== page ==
University students fight hunger, food waste

Shenandoah University joined The Campus Kitchens Project, a national nonprofit encouraging students to fight hunger and food waste.

The university has formed its own Campus Kitchen – the 59th in the national network – that will collect surplus food from the campus dining facility and turn it into healthy meals for those in need.

Project leader Shelby Ellis, a junior health care management major, a $5,000 CoBank grant was used to launch the kitchen.

“This project is a student-led initiative with the help of many others at Shenandoah, such as Sodexo and the Center for Public Service & Scholarship,” she said. “Sodexo, the university’s food service provider, pointed out to us students how much food was going unused in our dining hall, and we wanted to find a solution that would help benefit our local community.”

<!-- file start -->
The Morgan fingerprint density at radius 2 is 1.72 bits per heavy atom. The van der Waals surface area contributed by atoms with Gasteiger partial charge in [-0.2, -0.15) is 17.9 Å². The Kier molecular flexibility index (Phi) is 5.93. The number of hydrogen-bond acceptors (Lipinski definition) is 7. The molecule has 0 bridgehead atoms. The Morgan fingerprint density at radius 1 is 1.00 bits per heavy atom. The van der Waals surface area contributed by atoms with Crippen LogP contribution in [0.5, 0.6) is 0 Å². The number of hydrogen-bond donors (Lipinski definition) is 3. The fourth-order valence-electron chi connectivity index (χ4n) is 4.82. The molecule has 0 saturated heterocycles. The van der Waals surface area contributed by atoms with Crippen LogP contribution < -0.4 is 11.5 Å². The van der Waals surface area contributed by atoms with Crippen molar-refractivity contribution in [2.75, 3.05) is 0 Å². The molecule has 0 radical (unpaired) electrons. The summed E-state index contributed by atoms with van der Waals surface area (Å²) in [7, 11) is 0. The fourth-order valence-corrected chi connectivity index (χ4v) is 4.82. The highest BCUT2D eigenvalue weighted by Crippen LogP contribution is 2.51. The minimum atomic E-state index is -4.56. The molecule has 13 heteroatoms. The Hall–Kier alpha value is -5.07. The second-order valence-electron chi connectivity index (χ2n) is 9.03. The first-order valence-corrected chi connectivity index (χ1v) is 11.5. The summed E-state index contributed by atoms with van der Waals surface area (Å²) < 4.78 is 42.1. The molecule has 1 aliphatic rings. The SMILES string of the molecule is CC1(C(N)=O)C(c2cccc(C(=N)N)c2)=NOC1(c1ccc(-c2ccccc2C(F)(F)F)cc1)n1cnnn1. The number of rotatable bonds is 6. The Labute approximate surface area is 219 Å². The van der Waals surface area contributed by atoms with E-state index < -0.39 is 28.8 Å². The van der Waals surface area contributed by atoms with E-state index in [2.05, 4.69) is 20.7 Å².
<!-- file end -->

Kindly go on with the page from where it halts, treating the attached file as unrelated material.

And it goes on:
The initiative has 15 students  working on the project at the university, she said, with hopes to gather more volunteers in the future.

“We hope to engage the whole campus,” she added.

The students will recover unused food and participate in cooking shifts in the Allen Dining Hall and then deliver the meals to the Congregational Community Action Project.

“We completed our first recovery shift on Thursday, Feb. 9,” she said. “After our shift we realized that we must change some of our procedures and we hope to complete more recovery shifts this week. We hope to be fully functional by the week of March 19, and have two shifts per week.”

She added that the amount of food collected can vary from day to day, “but we hope to donate anywhere from 50 to 150 meals per week.”

A news release stated that nationally, in the last academic year, student volunteers with The Campus Kitchens Project recovered more than 1.3 million pounds of wasted food and served nearly 350,000 meals.

Contact staff writer Kaley Toy at 540-465-5137 ext. 176, or ktoy@nvdaily.com